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Mabe Fratti + Concepción Huerta
Estática Nick Roseblade , December 7th, 2021 09:34

A collaboration between Cellist Mabe Fratti and sound artist Concepción Huerta offers glimmers of melody amidst the bustle and commotion, finds Nick Roseblade

There is a trope with experimental music that it has to be harsh to be good. This isn’t true. Some of my favourite experimental music barley gets above a whisper. Estática by Mabe Fratti and Concepción Huerta is a balanced affair. The Mexico City-based experimental duo managed to combine delicate melodies and ideas with destructive swaths of sound in a way that is neither overpowering nor too dainty to be enjoyable.

Estática opens with filagree vocals. They make you stop what you are doing and pay attention. Under this, rumbling synths and atonal stringed instruments create a feeling of disorientation. You get the sense that Fratti and Huerta are building towards something, but they are taking their time. They’re enjoying the process and watching their styles intersect. Around the half-way mark things start to fall away. More abrasive sounds appear, and an underwhelming feeling of destruction is in the air. While ‘Irreversible’ never quite descends into the walls of feedback it hints at, Fratti and Huerta have made their point. While they are very capable of creating glorious melodies, they can also create one hell of a racket. Which will be the more dominate sound will remain to be heard, but I think I can tell where Estática is heading.

‘Mar de Voces’ (‘Sea of You’) is the standout track on Estática. Musically it’s taut, somewhere between a soundscape and a scored piece. The opening cello is menacing, ominous – yet with a thread of hope. There is something mournful about it. Then, from nowhere, Wendy Carlos’s A Clockwork Orange synths appear from nowhere. A dark foreboding has taken over the sorrowful cello. Throbbing electronics now join the fray. The cello is played faster, but this might just be the combination of the electronics, making the organic motifs sound quicker. Around the halfway mark, ‘Mae de Voces’ has descended into base sounds. All melody has vanished. It’s like trying to complete a jigsaw for the first time without looking at the box. You can group certain sections together, but you have no idea how it all forms a cohesive picture.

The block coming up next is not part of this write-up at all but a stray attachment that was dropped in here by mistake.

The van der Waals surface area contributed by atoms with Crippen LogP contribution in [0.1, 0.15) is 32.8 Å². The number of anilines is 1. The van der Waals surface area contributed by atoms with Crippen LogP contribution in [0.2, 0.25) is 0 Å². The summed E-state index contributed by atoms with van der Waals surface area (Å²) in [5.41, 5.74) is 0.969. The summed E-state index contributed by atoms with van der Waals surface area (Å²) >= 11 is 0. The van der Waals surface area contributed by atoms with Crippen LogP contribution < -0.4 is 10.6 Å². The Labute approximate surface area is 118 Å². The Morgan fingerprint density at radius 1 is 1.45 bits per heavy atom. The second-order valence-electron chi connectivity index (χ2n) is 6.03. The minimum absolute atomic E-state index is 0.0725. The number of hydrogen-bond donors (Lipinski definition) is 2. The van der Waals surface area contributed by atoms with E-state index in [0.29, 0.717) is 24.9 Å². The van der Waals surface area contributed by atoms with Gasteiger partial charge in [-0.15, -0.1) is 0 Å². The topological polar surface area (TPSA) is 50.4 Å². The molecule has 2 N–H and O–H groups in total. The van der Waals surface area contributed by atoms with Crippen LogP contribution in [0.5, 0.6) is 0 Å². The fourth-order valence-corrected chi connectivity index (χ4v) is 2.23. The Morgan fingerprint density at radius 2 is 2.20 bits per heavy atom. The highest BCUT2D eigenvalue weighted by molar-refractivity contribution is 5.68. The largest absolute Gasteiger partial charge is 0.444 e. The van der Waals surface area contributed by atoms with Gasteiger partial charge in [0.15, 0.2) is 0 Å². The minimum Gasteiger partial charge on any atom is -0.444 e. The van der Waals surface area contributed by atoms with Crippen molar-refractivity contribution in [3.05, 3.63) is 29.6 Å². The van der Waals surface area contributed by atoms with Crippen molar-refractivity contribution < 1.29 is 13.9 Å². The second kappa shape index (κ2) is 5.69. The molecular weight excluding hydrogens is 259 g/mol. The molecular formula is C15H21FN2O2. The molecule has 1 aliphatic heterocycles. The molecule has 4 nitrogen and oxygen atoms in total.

Through this confusion a voice appears. It reminds me of hiding from a storm in an underpass. The rain was lashing down. The clouds were grey. From nowhere the sun comes out and a blinding ray pieced the gloom. The rain lessened and we made a break for it. Then we got trapped inside a shopping centre, instead of the underpass. There were more options available to us, but we were still trapped. With the appearance of the vocals, we are allowed a respite from the oppressive soundscape Fratti and Huerta have created, but then it engulfs us all over again. It isn’t as bleak as before, but it isn’t a jolly listen. And this is why Estática is a great EP.

Throughout, the EP doesn’t really give you a proper idea of what it’s about. There is a feeling of being overwhelmed by the compositions. But they are also incredibly focused, allowing you to navigate without feeling lost. The titles offer vague allusions, but nothing solid. ‘Resonate Positions’, ‘Static’, and ‘Sea of You’ give you ideas of what is to come. ‘Resonate Positions’ is filled with deep, unrelenting, reverberating sound. ‘Static’ lives up to its name, and ‘Sea of You’ is constantly moving. Sometimes gentle and serene, then raging and crashing against anything in its path. This is the sound of two friends loving working together, pushing each other as far as they can go, but not at the expense of the music. Let’s hope this is the first in a series of releases. Together, Fratti and Huerta have a lot more to say.